What if it had been a New York Yankees flag?

Monday, May 23, 2022

What if it had been a New York Yankees flag?

Reading the Supreme Court’s decision in Shurtleff v. City of Boston the “what ifs” kept popping into my head. SCOTUS was unanimous in this one, holding that the City of Boston infringed on the free speech rights of a group that wanted to briefly fly a Christian flag on an 83-foot flagpole while they gathered on the Boston City Hall plaza. 

The city flies three flags in front of the City Hall every day—the U.S. flag, the Massachusetts flag and the City of Boston flag.  However, other groups are allowed to briefly raise another flag in place of the city flag.  From 2005 to 2017 there were about 50 groups that took advantage of this. Most of them raised flags representing their country of origin.  The Pride flag flew during Pride week.  Importantly, Boston had never turned down any group, and informed the public that it sought to “accommodate all applicants.” 

But when a group proposed raising what they described as “the Christian flag” the city balked, fearing that permitting this would be perceived as an endorsement of a religious group in violation of the Establishment Clause of the Constitution. 

The key to this decision is the Court’s conclusion that Boston was not “speaking” when it allowed   private groups to raise their flags on the plaza. This was private speech, not government speech, and Boston could not regulate the content. 

That seems fair. But I started to wonder about flags that would be more controversial. What if some group wanted to fly the New York Yankees flag—in the heart of Red Sox territory! It could be even worse than that. What if a group wanted to raise the Confederate flag?  What about a Nazi flag?  Surely, Boston would not want any such flag to be raised 83 feet high in front of the city hall.  How to prevent it?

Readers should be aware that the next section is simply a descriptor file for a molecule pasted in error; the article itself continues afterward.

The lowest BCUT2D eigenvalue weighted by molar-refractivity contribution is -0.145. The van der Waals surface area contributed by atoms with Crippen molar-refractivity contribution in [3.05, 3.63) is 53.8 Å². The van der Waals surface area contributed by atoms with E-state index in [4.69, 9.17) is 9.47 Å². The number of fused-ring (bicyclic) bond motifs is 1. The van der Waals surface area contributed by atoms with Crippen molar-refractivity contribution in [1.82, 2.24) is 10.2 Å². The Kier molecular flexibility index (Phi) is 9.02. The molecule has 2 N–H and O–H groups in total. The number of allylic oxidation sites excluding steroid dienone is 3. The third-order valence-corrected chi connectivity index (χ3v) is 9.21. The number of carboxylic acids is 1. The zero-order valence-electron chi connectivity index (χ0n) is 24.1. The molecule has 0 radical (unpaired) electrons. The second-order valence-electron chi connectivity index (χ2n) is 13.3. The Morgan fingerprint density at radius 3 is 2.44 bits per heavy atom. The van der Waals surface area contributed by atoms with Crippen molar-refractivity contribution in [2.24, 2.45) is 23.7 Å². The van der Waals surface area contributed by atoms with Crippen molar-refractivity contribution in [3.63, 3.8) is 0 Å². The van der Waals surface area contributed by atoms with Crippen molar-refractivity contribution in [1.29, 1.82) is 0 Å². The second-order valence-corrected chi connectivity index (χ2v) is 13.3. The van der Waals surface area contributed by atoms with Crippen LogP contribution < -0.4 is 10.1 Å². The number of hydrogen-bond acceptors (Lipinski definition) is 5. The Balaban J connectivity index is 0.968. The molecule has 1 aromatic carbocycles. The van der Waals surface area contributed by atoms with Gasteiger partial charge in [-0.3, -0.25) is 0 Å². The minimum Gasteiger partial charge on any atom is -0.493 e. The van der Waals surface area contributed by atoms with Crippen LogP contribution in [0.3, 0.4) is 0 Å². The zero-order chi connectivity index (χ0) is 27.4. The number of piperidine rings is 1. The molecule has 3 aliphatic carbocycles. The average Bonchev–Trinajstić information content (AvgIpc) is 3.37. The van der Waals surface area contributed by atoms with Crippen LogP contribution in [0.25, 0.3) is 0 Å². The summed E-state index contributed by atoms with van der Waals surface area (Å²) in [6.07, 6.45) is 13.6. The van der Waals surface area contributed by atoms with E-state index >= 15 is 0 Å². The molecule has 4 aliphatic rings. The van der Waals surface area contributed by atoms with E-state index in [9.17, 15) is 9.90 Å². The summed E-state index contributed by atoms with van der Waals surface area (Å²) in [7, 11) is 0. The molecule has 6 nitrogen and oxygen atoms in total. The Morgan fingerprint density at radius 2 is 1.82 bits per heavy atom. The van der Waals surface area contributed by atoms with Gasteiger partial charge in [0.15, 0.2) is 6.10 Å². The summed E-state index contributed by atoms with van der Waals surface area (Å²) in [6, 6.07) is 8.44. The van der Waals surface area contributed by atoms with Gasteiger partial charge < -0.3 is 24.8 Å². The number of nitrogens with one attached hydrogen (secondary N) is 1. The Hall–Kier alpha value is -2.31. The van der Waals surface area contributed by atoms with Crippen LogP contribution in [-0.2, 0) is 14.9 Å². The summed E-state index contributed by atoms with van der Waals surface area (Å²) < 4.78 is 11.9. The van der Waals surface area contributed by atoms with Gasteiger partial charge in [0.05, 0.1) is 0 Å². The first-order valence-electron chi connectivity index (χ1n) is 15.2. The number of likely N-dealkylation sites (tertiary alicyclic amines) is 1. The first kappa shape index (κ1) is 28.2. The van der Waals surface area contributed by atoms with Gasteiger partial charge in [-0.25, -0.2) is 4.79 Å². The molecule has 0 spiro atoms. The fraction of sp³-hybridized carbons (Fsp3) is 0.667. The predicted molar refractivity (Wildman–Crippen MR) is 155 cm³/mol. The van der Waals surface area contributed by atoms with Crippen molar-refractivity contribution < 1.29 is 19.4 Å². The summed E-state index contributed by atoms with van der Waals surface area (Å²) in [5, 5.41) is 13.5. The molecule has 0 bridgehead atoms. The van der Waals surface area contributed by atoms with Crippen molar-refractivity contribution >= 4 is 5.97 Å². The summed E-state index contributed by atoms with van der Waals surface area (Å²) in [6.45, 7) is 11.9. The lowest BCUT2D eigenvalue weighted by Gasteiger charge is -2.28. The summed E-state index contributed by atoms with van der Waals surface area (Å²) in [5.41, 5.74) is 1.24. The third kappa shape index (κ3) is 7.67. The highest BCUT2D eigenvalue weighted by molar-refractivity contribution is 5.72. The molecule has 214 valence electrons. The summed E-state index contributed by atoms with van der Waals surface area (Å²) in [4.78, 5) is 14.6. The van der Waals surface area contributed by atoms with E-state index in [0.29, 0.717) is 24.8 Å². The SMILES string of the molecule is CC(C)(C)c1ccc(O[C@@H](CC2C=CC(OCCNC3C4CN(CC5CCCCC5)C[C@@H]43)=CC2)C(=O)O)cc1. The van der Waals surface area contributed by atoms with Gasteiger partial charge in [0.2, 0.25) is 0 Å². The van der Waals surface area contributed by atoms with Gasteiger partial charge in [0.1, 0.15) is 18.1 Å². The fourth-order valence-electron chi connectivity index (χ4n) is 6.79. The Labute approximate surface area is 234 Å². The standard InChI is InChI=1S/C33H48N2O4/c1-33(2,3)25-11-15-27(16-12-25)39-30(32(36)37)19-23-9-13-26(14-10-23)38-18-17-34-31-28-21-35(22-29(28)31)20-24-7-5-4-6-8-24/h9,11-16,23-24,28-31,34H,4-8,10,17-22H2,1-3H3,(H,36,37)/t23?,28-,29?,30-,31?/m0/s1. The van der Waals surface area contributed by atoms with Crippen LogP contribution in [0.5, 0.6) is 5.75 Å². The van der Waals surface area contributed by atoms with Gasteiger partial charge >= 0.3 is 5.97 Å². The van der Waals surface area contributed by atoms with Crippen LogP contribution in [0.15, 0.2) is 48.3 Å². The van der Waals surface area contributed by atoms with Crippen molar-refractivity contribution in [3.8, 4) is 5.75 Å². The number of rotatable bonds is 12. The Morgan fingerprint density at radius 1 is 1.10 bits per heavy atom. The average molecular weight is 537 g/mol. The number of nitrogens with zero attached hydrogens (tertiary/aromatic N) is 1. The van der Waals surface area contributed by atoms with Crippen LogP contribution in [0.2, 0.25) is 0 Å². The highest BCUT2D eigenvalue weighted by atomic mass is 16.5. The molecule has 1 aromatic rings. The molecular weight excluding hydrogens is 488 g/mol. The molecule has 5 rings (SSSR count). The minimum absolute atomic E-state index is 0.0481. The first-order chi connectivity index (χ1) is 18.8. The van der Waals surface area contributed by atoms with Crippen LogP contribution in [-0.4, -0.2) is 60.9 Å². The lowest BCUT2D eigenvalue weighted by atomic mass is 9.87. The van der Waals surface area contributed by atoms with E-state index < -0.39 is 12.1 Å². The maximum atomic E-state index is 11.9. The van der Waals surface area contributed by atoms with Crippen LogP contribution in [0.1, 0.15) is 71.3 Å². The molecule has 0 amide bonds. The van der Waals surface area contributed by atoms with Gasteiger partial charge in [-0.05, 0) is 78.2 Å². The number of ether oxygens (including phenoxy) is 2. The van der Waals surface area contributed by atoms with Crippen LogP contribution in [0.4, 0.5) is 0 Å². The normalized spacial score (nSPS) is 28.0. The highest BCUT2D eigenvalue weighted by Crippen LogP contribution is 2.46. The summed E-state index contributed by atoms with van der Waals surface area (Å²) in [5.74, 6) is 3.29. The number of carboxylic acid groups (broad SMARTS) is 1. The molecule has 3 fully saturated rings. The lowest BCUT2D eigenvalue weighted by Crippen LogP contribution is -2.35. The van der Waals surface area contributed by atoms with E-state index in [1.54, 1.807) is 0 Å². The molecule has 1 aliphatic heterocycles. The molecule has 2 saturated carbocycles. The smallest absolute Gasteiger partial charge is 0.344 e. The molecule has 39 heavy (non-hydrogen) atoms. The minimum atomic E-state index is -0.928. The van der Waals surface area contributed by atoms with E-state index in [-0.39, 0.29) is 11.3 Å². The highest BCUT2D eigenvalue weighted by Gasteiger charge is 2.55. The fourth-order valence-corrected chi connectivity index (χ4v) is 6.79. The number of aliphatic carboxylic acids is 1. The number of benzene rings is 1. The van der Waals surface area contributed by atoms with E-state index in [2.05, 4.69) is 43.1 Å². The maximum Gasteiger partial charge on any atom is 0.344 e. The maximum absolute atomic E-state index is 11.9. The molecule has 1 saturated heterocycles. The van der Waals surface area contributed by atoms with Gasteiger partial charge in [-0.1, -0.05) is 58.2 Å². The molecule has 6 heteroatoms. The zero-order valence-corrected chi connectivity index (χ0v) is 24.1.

The Court provides a clue:

….the city’s lack of meaningful involvement in the selection of flags or the crafting of their messages leads us to classify the flag raisings as private, not government, speech—though nothing prevents Boston from changing its policies going forward.  (Emphasis added). 

Not only that, the Court helpfully gave an example of how to avoid problems:

Boston could easily have done more to make clear that it wished to speak for itself by raising flags. Other cities’ flag-flying policies support our conclusion. The City of San Jose, California, for example, provides in writing that its “flagpoles are not intended to serve as a forum for free expression by the public.”

This kind of issue comes up in public school districts with regard to advertising in athletic venues, “donate-a-brick” campaigns and other activities that allow some degree of free expression.  You have to be thoughtful about those things, lest you fall into some embarrassing dilemmas. Lawyers can help you with that. The lawyers at Walsh Gallegos can do that, so let us know if you have questions.

This one is Shurtleff v. City of Boston, decided by the Supreme Court on May 2, 2022. It’s cited at 2022 WL 1295700.


Got a question or comment for the Dawg?  Let me hear from you at jwalsh@wabsa.com

Tomorrow: Toolbox Tuesday!!